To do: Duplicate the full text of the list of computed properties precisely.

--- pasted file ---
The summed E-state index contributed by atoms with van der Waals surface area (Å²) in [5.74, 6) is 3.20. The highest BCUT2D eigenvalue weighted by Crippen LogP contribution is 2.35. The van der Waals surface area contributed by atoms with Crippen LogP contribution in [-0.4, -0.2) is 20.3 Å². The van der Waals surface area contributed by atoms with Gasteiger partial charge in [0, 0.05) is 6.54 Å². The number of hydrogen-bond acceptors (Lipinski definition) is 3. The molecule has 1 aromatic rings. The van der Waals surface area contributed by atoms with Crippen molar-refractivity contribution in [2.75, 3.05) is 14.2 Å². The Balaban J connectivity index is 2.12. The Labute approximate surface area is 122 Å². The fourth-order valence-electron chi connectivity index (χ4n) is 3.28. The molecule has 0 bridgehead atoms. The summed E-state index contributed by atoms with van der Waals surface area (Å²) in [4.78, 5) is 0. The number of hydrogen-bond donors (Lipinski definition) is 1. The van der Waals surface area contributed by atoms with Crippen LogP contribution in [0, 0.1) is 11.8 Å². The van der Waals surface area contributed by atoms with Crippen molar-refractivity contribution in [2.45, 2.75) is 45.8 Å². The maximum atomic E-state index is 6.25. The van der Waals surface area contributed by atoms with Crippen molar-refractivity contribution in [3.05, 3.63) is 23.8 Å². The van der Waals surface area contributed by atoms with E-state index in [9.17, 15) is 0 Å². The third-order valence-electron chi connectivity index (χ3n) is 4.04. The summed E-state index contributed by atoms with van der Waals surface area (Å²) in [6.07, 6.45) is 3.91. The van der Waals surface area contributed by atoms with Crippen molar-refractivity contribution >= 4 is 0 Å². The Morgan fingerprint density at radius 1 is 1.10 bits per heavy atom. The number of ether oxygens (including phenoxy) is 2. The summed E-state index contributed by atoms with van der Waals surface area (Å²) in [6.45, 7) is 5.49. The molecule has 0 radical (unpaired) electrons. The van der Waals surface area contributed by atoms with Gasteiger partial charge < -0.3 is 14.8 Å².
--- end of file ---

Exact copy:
The summed E-state index contributed by atoms with van der Waals surface area (Å²) in [5.74, 6) is 3.20. The highest BCUT2D eigenvalue weighted by Crippen LogP contribution is 2.35. The van der Waals surface area contributed by atoms with Crippen LogP contribution in [-0.4, -0.2) is 20.3 Å². The van der Waals surface area contributed by atoms with Gasteiger partial charge in [0, 0.05) is 6.54 Å². The number of hydrogen-bond acceptors (Lipinski definition) is 3. The molecule has 1 aromatic rings. The van der Waals surface area contributed by atoms with Crippen molar-refractivity contribution in [2.75, 3.05) is 14.2 Å². The Balaban J connectivity index is 2.12. The Labute approximate surface area is 122 Å². The fourth-order valence-electron chi connectivity index (χ4n) is 3.28. The molecule has 0 bridgehead atoms. The summed E-state index contributed by atoms with van der Waals surface area (Å²) in [4.78, 5) is 0. The number of hydrogen-bond donors (Lipinski definition) is 1. The van der Waals surface area contributed by atoms with Crippen LogP contribution in [0, 0.1) is 11.8 Å². The van der Waals surface area contributed by atoms with Crippen molar-refractivity contribution in [2.45, 2.75) is 45.8 Å². The maximum atomic E-state index is 6.25. The van der Waals surface area contributed by atoms with Crippen molar-refractivity contribution in [3.05, 3.63) is 23.8 Å². The van der Waals surface area contributed by atoms with E-state index in [9.17, 15) is 0 Å². The third-order valence-electron chi connectivity index (χ3n) is 4.04. The summed E-state index contributed by atoms with van der Waals surface area (Å²) in [6.07, 6.45) is 3.91. The van der Waals surface area contributed by atoms with Crippen molar-refractivity contribution >= 4 is 0 Å². The Morgan fingerprint density at radius 1 is 1.10 bits per heavy atom. The number of ether oxygens (including phenoxy) is 2. The summed E-state index contributed by atoms with van der Waals surface area (Å²) in [6.45, 7) is 5.49. The molecule has 0 radical (unpaired) electrons. The van der Waals surface area contributed by atoms with Gasteiger partial charge < -0.3 is 14.8 Å².